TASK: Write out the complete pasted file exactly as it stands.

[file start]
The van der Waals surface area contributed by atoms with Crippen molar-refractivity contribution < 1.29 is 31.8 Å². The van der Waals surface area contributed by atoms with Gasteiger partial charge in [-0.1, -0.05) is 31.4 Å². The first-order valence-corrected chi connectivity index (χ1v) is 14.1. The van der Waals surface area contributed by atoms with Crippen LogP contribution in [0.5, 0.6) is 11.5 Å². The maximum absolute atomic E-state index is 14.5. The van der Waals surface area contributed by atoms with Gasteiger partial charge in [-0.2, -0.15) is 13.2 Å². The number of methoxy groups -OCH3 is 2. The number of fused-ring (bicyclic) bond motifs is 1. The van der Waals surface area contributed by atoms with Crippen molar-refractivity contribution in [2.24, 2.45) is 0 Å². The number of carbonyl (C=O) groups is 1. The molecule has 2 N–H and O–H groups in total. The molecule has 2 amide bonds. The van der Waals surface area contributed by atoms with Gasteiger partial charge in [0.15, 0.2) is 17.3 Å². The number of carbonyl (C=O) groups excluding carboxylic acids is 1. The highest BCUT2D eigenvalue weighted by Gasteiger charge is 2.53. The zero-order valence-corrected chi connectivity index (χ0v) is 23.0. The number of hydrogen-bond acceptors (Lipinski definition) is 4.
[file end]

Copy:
The van der Waals surface area contributed by atoms with Crippen molar-refractivity contribution < 1.29 is 31.8 Å². The van der Waals surface area contributed by atoms with Gasteiger partial charge in [-0.1, -0.05) is 31.4 Å². The first-order valence-corrected chi connectivity index (χ1v) is 14.1. The van der Waals surface area contributed by atoms with Crippen LogP contribution in [0.5, 0.6) is 11.5 Å². The maximum absolute atomic E-state index is 14.5. The van der Waals surface area contributed by atoms with Gasteiger partial charge in [-0.2, -0.15) is 13.2 Å². The number of methoxy groups -OCH3 is 2. The number of fused-ring (bicyclic) bond motifs is 1. The van der Waals surface area contributed by atoms with Crippen molar-refractivity contribution in [2.24, 2.45) is 0 Å². The number of carbonyl (C=O) groups is 1. The molecule has 2 N–H and O–H groups in total. The molecule has 2 amide bonds. The van der Waals surface area contributed by atoms with Gasteiger partial charge in [0.15, 0.2) is 17.3 Å². The number of carbonyl (C=O) groups excluding carboxylic acids is 1. The highest BCUT2D eigenvalue weighted by Gasteiger charge is 2.53. The zero-order valence-corrected chi connectivity index (χ0v) is 23.0. The number of hydrogen-bond acceptors (Lipinski definition) is 4.